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What is Atrial Fibrillation and How do I Know if I Have it?

What is Atrial Fibrillation and How do I Know if I Have it?

If you’ve experienced a fluttering sensation in your chest, it could be a sign of atrial fibrillation, also called A-Fib for short. A-Fib is the most common type of heart arrhythmia, and it impacts an estimated 2.7 to 6.1 million Americans.

This condition develops when your heart beats irregularly and causes the upper and lower chambers to move out of sync. 

A-Fib can increase your risk of heart attack and stroke, so understanding this severe condition and avoiding episodes could help save your life.

 The team at Internal Medicine Practices, with offices in Lady Lake and Travares, FL, are experts in diagnosing and treating A-Fib.

In this blog, they break down everything you need to know about this leading type of heart arrhythmia. 

Understanding the cause of A-Fib

Anyone can develop A-Fib, but it’s most common in seniors and affects nearly 10% of men and women over age 65 at some level. 

Several factors can cause A-Fib, including:

An A-Fib episode can cause the heart to start beating abnormally. This interferes with the normal blood flow to the heart's lower chambers, and fluid can start to pool and clot. 

If a clot forms in your heart and travels to your brain, it can cause a stroke.

Reducing your risk of A-Fib

The most effective way to prevent A-Fib is by lifestyle changes that reduce unnecessary stress on your heart and improve your overall health.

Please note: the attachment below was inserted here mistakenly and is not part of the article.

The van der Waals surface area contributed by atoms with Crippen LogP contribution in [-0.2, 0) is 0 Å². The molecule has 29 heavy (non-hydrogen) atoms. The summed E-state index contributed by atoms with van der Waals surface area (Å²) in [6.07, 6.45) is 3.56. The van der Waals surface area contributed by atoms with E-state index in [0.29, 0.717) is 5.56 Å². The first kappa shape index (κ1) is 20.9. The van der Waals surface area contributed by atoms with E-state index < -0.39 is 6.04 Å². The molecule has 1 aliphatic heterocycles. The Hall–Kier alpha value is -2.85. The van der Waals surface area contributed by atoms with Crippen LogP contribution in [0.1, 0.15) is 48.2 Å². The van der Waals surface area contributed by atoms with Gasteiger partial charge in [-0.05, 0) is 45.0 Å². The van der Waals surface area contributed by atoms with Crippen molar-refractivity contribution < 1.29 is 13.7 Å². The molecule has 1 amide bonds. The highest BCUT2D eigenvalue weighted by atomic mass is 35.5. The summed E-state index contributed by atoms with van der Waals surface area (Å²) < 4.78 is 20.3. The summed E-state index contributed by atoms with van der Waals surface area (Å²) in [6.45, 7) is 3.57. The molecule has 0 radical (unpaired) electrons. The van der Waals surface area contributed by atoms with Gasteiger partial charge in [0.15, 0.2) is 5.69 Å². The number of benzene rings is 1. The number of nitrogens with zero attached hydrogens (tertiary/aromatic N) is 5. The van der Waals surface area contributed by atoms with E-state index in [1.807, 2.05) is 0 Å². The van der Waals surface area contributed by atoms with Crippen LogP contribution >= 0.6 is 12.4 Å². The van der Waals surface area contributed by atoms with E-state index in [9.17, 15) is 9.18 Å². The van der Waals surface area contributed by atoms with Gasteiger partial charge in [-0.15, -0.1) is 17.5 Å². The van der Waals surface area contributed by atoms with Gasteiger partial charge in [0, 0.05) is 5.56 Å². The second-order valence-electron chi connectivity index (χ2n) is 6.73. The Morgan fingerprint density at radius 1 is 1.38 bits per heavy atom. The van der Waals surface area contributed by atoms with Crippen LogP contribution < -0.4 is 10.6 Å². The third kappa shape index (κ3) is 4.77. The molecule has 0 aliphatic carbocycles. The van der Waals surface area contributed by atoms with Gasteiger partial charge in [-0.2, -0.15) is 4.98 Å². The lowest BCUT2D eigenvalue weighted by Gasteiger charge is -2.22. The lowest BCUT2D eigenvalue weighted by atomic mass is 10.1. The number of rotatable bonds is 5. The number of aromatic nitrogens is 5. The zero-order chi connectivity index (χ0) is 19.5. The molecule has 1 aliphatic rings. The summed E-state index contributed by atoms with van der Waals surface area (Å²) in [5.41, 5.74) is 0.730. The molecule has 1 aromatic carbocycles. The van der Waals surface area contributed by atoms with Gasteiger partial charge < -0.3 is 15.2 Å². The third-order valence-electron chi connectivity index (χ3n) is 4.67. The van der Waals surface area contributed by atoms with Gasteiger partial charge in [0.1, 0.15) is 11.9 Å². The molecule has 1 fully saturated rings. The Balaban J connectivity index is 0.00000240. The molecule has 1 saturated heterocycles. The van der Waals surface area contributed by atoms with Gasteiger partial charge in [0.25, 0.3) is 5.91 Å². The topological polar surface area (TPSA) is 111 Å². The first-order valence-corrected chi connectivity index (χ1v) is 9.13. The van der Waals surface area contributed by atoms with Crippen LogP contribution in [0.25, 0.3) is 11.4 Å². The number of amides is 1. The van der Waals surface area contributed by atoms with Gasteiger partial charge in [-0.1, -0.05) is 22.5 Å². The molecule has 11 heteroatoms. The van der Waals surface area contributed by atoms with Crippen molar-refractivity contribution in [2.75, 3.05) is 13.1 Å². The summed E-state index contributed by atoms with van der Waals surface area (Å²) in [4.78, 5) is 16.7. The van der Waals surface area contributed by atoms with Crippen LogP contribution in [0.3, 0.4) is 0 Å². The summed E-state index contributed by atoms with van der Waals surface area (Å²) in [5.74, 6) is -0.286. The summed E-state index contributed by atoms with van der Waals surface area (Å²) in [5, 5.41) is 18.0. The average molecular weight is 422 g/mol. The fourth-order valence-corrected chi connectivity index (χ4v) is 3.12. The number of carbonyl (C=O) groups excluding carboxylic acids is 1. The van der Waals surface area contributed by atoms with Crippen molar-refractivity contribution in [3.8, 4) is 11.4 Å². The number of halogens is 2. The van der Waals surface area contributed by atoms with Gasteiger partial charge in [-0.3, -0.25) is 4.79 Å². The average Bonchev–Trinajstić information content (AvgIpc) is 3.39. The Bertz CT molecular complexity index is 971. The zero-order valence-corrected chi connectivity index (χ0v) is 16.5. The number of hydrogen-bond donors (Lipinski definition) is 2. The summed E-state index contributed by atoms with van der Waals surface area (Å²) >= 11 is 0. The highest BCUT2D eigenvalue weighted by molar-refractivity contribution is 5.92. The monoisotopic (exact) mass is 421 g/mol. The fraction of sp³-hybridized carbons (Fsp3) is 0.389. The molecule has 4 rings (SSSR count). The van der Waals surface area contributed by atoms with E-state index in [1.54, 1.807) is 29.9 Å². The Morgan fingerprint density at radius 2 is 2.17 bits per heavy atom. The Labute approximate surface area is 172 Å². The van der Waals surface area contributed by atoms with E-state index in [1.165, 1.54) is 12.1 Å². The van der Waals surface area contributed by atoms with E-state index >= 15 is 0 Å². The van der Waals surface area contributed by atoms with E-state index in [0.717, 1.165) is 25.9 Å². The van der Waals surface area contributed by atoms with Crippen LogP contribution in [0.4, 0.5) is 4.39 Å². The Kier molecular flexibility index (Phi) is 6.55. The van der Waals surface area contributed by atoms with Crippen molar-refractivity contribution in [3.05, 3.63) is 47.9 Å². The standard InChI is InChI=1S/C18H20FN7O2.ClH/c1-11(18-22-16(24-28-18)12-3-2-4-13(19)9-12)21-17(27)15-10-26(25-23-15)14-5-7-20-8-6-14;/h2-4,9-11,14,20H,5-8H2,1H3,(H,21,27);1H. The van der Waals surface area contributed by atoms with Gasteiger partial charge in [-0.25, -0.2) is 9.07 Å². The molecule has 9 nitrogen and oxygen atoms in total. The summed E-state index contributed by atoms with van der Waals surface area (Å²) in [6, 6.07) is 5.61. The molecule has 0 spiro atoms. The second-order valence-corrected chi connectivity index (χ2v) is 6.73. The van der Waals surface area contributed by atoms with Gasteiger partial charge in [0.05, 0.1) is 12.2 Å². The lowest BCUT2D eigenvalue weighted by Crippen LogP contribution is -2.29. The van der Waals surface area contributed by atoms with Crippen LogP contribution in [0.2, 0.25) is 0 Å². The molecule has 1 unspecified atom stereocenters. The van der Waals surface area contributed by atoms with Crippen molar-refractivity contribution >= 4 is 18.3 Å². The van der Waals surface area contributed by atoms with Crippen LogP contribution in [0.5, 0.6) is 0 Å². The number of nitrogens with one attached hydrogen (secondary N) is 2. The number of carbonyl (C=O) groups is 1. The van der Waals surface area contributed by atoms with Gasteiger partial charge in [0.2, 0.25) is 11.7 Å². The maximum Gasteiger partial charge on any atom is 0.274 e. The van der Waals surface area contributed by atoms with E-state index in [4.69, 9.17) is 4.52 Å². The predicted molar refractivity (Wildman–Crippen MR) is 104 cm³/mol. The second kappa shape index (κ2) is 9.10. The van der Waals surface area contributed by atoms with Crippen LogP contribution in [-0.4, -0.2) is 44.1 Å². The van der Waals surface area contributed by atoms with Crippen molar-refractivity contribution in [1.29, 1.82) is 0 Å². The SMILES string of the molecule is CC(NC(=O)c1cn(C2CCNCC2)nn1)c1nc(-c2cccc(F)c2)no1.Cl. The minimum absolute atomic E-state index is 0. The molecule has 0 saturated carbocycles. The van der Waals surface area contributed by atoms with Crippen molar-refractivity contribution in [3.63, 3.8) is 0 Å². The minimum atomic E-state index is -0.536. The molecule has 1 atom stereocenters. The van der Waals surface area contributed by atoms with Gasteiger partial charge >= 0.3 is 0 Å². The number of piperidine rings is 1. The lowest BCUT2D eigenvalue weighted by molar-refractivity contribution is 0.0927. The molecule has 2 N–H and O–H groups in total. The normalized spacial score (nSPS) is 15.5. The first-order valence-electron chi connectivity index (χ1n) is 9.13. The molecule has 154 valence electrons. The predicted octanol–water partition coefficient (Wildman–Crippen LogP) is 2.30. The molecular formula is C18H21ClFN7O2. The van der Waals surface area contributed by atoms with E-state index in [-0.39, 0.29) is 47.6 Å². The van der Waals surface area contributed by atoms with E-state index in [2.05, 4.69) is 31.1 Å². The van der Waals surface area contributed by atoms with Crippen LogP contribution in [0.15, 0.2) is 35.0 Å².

Manage your weight 

Being overweight increases your chances of A-Fib by 20-25% — and these numbers jump to 60% if you’re obese. Achieving and maintaining a healthy weight can help prevent episodes of A-Fib

Keep your blood pressure in check

Losing excess weight, exercising, reducing stress — and taking medication, if needed — can all help you lower your blood pressure. This is key because normal blood pressure can also help reduce your chances of A-Fib and stroke.

Control your blood sugar

 Prediabetes or diabetes increases your risk of developing A-Fib. If you make the right dietary choices and take medication, you can address these risks and protect your health. Limiting your consumption of caffeine and alcohol may also help.

Don’t ignore underlying medical conditions

Untreated health problems, such as: anxiety, thyroid issues, sleep apnea, and other chronic conditions can stress your heart. Therefore, it’s essential to work closely with your provider to identify and treat these issues to reduce your risk of A-Fib.

Talk to your doctor

If you have A-Fib and it’s causing complications, lifestyle changes alone may not be able to protect your heart adequately. Internal Medicine Practices, we can design a personalized treatment strategy to keep your heart rhythm regular, prevent blood clots, and reduce your risk of suffering a heart attack or stroke. 

Don’t ignore your symptoms of A-Fib; call Internal Medicine Practices or request an appointment online today.

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